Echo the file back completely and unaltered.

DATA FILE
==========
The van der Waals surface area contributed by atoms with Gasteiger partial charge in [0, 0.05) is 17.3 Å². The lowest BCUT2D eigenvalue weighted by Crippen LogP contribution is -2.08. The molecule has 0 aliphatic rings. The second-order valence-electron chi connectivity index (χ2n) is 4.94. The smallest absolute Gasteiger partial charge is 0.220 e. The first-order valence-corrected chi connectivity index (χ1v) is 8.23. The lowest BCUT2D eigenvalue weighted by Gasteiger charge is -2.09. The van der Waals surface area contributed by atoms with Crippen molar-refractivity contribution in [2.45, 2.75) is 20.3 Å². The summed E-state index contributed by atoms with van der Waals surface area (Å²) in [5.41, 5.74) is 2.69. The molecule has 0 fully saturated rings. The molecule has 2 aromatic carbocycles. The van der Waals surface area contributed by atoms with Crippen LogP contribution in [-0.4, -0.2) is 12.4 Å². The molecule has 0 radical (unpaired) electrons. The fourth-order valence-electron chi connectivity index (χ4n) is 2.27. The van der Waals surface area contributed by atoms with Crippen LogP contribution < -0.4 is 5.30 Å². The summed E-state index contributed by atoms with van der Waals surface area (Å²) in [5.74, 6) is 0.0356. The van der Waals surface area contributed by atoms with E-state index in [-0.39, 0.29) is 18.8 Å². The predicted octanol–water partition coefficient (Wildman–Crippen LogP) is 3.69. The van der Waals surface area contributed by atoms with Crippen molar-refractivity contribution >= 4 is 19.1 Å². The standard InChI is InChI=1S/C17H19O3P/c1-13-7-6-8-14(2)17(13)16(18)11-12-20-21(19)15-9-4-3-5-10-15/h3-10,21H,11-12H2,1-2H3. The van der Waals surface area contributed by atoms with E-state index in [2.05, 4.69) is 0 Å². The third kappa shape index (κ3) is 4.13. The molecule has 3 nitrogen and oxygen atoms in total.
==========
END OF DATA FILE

The van der Waals surface area contributed by atoms with Gasteiger partial charge in [0, 0.05) is 17.3 Å². The lowest BCUT2D eigenvalue weighted by Crippen LogP contribution is -2.08. The molecule has 0 aliphatic rings. The second-order valence-electron chi connectivity index (χ2n) is 4.94. The smallest absolute Gasteiger partial charge is 0.220 e. The first-order valence-corrected chi connectivity index (χ1v) is 8.23. The lowest BCUT2D eigenvalue weighted by Gasteiger charge is -2.09. The van der Waals surface area contributed by atoms with Crippen molar-refractivity contribution in [2.45, 2.75) is 20.3 Å². The summed E-state index contributed by atoms with van der Waals surface area (Å²) in [5.41, 5.74) is 2.69. The molecule has 0 fully saturated rings. The molecule has 2 aromatic carbocycles. The van der Waals surface area contributed by atoms with Crippen LogP contribution in [-0.4, -0.2) is 12.4 Å². The molecule has 0 radical (unpaired) electrons. The fourth-order valence-electron chi connectivity index (χ4n) is 2.27. The van der Waals surface area contributed by atoms with Crippen LogP contribution < -0.4 is 5.30 Å². The summed E-state index contributed by atoms with van der Waals surface area (Å²) in [5.74, 6) is 0.0356. The van der Waals surface area contributed by atoms with E-state index in [-0.39, 0.29) is 18.8 Å². The predicted octanol–water partition coefficient (Wildman–Crippen LogP) is 3.69. The van der Waals surface area contributed by atoms with Crippen molar-refractivity contribution >= 4 is 19.1 Å². The standard InChI is InChI=1S/C17H19O3P/c1-13-7-6-8-14(2)17(13)16(18)11-12-20-21(19)15-9-4-3-5-10-15/h3-10,21H,11-12H2,1-2H3. The van der Waals surface area contributed by atoms with E-state index in [2.05, 4.69) is 0 Å². The third kappa shape index (κ3) is 4.13. The molecule has 3 nitrogen and oxygen atoms in total.